One of us had a great-uncle who may or may not have been gay but who was definitely a struggling actor; he was in and out of work and in and out of homelessness. He spent much of the later phase of his life sleeping in various churches in the Springfield, Massachusetts area. This was in the mid-twentieth century when Catholic parishes tended to be more active and more easily accessed foci, for better or for worse, of “white ethnic” neighborhoods on the East Coast of the United States; it’s hard to imagine this strategy for coping with homelessness working today. That’s unsurprising, but it is a shame. Regardless of changing policies regarding church access by the needy, however, the principle stands: even if someone is at a point in their life that is awkward, or loudly unconventional, or prone to incite gossip from fellow parishioners, that does not and should not bar them from access to sacred spaces and participation in the sacraments. The Church is called to reach the broken and the suffering and the flawed, and to spread the message of Christ’s love for those who fall short of His glory. This cannot be accomplished by treating some flaws and struggles as significantly more normative than others. We cannot only allow space for certain (more socially acceptable) sins or choices to be tolerated and granted community understanding while the rest are viewed as fundamentally different and uniquely damaging.

This argument is predicated, of course, on the view that existence as a visibly LGBT Catholic is a flaw. We might go further and say that it isn’t necessarily. The Catechism, of course, has clear teachings on the expected standards of behavior for Catholics, and these both prioritize chastity and a lack of scandal and state clearly that simply being a homosexual (or, as can be inferred from this response, being transgender) is neither sinful nor scandalous. LGBT Catholics, therefore, are held to the same expectations as heterosexual ones, which implies that perhaps heterosexual ideas of what is and is not normal and expected in parish life are not necessarily in lockstep with the Church’s conception of the same.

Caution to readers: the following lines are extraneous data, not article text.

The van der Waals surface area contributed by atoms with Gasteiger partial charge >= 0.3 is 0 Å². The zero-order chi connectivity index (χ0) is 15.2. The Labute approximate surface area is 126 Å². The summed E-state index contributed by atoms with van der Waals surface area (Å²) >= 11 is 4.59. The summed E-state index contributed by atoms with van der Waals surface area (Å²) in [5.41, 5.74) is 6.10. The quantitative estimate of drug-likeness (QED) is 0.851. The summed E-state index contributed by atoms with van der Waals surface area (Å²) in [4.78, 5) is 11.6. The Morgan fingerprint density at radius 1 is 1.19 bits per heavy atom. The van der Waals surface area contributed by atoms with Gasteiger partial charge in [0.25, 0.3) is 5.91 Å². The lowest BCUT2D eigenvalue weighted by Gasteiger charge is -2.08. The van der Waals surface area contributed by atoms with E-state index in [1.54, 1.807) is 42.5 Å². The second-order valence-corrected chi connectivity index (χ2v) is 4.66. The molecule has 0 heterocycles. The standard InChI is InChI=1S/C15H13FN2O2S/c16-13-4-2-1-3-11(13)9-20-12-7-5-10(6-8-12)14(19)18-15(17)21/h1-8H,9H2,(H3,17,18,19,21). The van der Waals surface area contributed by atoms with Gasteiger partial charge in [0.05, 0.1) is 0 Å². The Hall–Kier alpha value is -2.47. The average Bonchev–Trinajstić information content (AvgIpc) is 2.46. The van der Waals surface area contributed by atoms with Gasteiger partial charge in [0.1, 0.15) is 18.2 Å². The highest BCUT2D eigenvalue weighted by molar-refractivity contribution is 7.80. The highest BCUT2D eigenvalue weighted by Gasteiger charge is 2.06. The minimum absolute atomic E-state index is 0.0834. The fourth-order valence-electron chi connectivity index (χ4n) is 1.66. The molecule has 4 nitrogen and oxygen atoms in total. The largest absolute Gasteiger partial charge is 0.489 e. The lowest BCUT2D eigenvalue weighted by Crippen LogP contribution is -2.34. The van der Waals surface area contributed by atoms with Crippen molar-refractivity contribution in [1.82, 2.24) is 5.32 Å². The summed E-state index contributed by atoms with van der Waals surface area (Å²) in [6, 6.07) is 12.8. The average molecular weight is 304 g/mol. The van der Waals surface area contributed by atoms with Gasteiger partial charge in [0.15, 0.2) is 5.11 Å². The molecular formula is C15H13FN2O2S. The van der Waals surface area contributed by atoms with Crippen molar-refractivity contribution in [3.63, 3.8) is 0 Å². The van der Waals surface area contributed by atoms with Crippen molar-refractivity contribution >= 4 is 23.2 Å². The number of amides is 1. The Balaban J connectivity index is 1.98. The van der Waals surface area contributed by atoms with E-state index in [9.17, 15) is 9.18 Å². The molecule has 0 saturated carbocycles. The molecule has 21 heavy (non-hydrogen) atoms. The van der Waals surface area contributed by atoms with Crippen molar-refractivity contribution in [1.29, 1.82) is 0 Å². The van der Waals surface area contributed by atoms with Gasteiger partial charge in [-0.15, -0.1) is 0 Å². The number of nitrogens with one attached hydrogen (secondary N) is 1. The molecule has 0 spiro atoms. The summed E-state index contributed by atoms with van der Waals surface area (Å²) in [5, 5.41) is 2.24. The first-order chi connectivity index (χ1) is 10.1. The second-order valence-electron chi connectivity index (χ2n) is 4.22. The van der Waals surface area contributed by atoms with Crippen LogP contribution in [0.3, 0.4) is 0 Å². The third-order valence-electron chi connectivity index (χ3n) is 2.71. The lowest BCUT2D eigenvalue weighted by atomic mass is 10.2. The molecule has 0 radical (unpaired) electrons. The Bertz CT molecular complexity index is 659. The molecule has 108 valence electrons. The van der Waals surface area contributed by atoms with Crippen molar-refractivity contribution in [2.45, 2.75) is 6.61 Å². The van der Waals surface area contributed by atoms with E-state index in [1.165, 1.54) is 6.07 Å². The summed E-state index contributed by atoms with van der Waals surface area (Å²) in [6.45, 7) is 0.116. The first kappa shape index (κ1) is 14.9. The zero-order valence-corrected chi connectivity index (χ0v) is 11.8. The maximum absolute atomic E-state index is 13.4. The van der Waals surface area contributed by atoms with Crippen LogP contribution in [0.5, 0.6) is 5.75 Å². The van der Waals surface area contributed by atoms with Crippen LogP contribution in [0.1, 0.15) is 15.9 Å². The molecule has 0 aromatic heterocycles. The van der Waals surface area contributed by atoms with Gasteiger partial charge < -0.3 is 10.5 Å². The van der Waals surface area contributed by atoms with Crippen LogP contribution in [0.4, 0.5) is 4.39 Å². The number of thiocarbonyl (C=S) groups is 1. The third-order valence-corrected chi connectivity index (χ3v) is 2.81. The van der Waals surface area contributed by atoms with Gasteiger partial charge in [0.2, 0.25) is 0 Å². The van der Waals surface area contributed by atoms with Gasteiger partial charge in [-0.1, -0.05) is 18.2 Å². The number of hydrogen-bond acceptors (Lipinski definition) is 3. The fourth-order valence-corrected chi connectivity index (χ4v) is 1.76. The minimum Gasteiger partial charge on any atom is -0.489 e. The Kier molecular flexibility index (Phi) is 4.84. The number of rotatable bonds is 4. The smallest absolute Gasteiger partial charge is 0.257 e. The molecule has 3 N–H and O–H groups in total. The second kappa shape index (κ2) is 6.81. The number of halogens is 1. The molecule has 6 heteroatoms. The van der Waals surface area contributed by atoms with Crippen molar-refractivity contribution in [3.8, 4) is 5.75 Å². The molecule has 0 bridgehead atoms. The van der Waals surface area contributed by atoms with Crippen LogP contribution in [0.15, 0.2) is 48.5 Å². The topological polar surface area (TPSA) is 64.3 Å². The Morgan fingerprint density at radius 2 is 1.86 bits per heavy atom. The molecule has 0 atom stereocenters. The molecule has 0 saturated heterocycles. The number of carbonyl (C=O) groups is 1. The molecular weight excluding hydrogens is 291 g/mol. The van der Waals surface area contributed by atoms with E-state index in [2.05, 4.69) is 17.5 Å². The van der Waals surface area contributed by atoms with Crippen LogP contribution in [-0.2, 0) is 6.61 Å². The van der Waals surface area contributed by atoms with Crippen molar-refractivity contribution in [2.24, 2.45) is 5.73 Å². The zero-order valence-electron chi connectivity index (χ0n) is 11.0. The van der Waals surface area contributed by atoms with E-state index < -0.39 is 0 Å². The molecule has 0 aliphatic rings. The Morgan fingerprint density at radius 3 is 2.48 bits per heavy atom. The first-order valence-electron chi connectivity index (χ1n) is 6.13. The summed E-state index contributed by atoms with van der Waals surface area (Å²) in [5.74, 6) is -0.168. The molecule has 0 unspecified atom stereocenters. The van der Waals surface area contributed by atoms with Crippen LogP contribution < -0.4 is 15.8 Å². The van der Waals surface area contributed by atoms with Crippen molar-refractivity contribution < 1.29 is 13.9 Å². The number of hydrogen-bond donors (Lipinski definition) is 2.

In a larger sense, though, the DDF’s response to Bishop Negri is not “about” LGBT Catholics or issues of personal identity so much as about a true “Eucharistic coherence” that understands sacramental participation as oriented to both unity and healing. As long as appropriate theological guardrails are in place, this is a welcome development in the Church’s approach.

Image: An apparently heterosexual couple having their child baptized in Fr. Harold A. Pfeiffer, SJ’s Catholic Picture Dictionary of 1948. 

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Nathan Turowsky is a native New Englander and now lives in Upstate New York. A lifelong fascination with religious ritual led him into first the Episcopal Church and then the Catholic Church. An alumnus of Boston University School of Theology and one of the relatively few Catholic alumni of that primarily Wesleyan institution, he is unmarried and works in the nonprofit sector. He writes at Silicate Siesta.

Meredith Dawson is a Catholic convert living in the Midwestern United States. She is a Cherokee Native American and an independent Tolkien scholar.